Skin and soft tissue infections are a major public health threat. Exacerbating the problem has been the development of antibiotic resistant strains of bacteria. Like the hide of an animal, human skin creates a physical barrier between a person and its environment. The skin is also home to cells and molecules of the immune system that create an immunological barricade to infection. A critical component of the skin barrier are antimicrobial proteins- evolutionarily ancient immune effectors that maintain mutually-beneficial host-microbial relationships at multiple epithelial surfaces, such as the skin and the intestine. Recently, we discovered that proteins in the Resistin family (human Resistin and mouse RELM?) are antimicrobial and expressed by keratinocytes and by sebaceous glands - the oil producing glands of the skin. In addition to RELM?, there are innumerable proteins elaborated by sebaceous glands with unknown biochemical function. Little is understood about the role that bacteria play in regulating the expression of these proteins. We thus wanted to identify other genes expressed by the sebaceous gland that might, 1) play a role in host defense and 2) modulate the skin microbiome. Using whole transcriptome sequencing (RNA-seq), we compared the expression profile of sebocytes treated with lipopolysaccharide (LPS) to sebocytes treated with a vehicle control. We were surprised to find that 4 members of the small proline rich family (gene name SPRR) were upregulated by LPS. SPRR proteins also have structural features similar to other described antimicrobial proteins. Our preliminary data indicate that SPRR1A and SPRR2A proteins can kill skin commensals in vitro. In this proposal we will utilize an array of in vitro and in vivo techniques to:
(Aim 1) determine whether SPRR1A can kill bacterial pathogens, (Aim 2) delineate how SPRR1 proteins are secreted from skin, and (Aim 3) determine the physiologic function of SPRR2A in skin. These studies will help us understand how the sebaceous gland contributes to cutaneous host defense. My long-term career goal is to develop an independent research program that investigates host defense at the skin surface. After completing MD/PhD and Dermatology training at Johns Hopkins, I was recruited to UT Southwestern to train as a post-doctoral fellow in the lab of Lora Hooper, Ph.D, an internationally recognized leader in mechanistic studies of the host/microbe interface and the characterization of antimicrobial proteins in the gastrointestinal tract. During my tenure in the Hooper lab, I have expanded the focus of the lab to include skin. This career develop award will support my final years in this unique training environment and give me the opportunity to gain new skills in: 1) cellular trafficking biochemistry and 2) bacterial genomics. I have created a mentorship team of scientists to help fill these gaps in my training, Sandra Schmid Ph.D., Heidi Kong M.D., and Julia Segre Ph.D. Through the completion of these aims, I will create a fully independent research platform, able to generate novel therapeutic solutions for skin infections and inflammatory skin diseases.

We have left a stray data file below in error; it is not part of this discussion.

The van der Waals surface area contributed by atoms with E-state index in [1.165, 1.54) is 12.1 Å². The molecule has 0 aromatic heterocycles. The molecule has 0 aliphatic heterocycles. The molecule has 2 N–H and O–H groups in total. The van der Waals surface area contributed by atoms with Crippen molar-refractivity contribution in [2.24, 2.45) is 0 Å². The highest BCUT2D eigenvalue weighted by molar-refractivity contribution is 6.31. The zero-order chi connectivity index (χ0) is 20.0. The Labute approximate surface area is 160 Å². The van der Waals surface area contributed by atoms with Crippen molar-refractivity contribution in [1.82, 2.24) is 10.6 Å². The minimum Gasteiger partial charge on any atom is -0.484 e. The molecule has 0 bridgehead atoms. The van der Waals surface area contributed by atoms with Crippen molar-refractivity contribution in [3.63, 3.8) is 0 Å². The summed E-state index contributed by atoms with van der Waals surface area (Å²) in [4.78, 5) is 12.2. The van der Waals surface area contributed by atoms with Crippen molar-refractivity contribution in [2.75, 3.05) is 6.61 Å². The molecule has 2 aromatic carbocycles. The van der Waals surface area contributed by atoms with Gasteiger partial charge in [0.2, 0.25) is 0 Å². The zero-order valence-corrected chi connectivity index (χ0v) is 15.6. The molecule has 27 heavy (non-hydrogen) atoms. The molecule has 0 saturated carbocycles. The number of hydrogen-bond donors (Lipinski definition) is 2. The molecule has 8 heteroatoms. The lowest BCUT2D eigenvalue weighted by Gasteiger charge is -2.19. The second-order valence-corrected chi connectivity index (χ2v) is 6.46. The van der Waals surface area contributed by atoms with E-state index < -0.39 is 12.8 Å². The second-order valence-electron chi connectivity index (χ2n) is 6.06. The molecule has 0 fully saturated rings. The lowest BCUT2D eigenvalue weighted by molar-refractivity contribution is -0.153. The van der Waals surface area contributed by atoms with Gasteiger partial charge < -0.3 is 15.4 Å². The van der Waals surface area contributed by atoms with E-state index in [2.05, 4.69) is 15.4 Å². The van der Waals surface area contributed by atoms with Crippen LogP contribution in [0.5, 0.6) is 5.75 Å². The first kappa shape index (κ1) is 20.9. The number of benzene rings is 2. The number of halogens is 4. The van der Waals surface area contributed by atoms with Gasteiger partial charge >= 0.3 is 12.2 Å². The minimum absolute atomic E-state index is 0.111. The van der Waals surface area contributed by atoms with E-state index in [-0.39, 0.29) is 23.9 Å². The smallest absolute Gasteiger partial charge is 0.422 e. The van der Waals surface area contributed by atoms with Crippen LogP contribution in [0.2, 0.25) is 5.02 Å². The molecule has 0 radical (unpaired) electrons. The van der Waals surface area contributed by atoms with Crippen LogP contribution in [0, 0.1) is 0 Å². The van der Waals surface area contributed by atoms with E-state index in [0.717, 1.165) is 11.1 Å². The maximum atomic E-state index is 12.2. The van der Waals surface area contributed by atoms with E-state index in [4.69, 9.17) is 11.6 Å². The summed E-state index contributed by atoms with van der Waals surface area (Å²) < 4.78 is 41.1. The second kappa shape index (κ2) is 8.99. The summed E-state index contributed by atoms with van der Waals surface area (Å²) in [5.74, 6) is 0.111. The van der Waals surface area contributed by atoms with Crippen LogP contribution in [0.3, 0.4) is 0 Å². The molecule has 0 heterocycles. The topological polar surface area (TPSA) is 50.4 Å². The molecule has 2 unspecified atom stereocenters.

Skin and soft tissue infections are a major public health threat. The skin creates a physical and immunological barrier against invasive infection, however, we have an incomplete understanding of host defense mechanisms in the skin. In this proposal we show that sebaceous glands express small proline-rich proteins (SPRR) and investigate the impact of these proteins on cutaneous host defense.